A view of the canyon of the Akhuryan River and ruins of an ancient bridge, along which the Great Silk Road had passed. On the right, in the distance, a border military base of Armenia was visible. Unfortunately, Armenians can only observe their ancient capital from afar…
The Manuchihr Mosque. The opinions of historians differ on the date of its construction. The Turks claim that the building was originally built as a minaret in 11th century, when Seljuk Turks captured Ani. However, there are other versions stating that the building was originally a church or a residence of the Catholicos, and the Turks only attached a minaret to it.
In fact, when we went into the “minaret” and looked up, we saw crosses. In addition, the minaret, both in appearance and in the opinion of scientists, strongly disagrees with the building.
Majestic Cathedral of Ani. Its construction was completed in 1001. Later, in 11th century, when the Turks seized the city, the cathedral was turned into a mosque. Turks removed the cross from it and buried it at the entrance, so that those who entered would trample it. In 12th century the cathedral was reclaimed by Christians.
The earthquake in 1319 severely damaged it. The dome of the Cathedral collapsed and was abandoned. Now the Turks plan to restore it in form of a mosque. Under this case they are trying to find funds from UNESCO. In 2010 there was even a Friday salah (“Muslim prayer”). It’s terrible.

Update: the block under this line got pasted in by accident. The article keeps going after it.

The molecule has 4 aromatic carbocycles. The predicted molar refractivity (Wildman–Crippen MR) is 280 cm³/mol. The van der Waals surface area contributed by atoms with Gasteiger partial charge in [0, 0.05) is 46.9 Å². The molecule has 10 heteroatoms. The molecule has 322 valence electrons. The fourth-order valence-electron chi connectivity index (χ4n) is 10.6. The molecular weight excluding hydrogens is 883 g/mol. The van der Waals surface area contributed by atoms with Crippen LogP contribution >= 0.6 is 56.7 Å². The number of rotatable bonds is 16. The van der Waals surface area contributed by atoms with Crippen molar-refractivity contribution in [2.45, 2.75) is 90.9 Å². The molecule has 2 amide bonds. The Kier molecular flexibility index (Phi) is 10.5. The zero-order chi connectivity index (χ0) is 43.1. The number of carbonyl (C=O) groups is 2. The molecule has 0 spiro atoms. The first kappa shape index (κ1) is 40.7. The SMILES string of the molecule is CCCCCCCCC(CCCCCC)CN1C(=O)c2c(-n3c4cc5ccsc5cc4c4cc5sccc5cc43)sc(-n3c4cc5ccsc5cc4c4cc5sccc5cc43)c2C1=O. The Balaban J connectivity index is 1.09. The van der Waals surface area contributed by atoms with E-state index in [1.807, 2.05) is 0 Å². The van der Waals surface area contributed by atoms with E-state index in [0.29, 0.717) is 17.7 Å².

The interior. It would be an understatement to say that the cathedral is huge. Pay attention to the two lower wider rows of stones. The height of these two rows is half of human height.
I wonder, what are they going to do with the Armenian religious texts on the walls of the cathedral?
Active archaeological excavations being performed near the church.
Right before my eyes a fragment of Armenian text was extracted from the ground. Turk workers started to take photos of it. I also approached to take one as well. Turks immediately began to grumble, saying it was not allowed.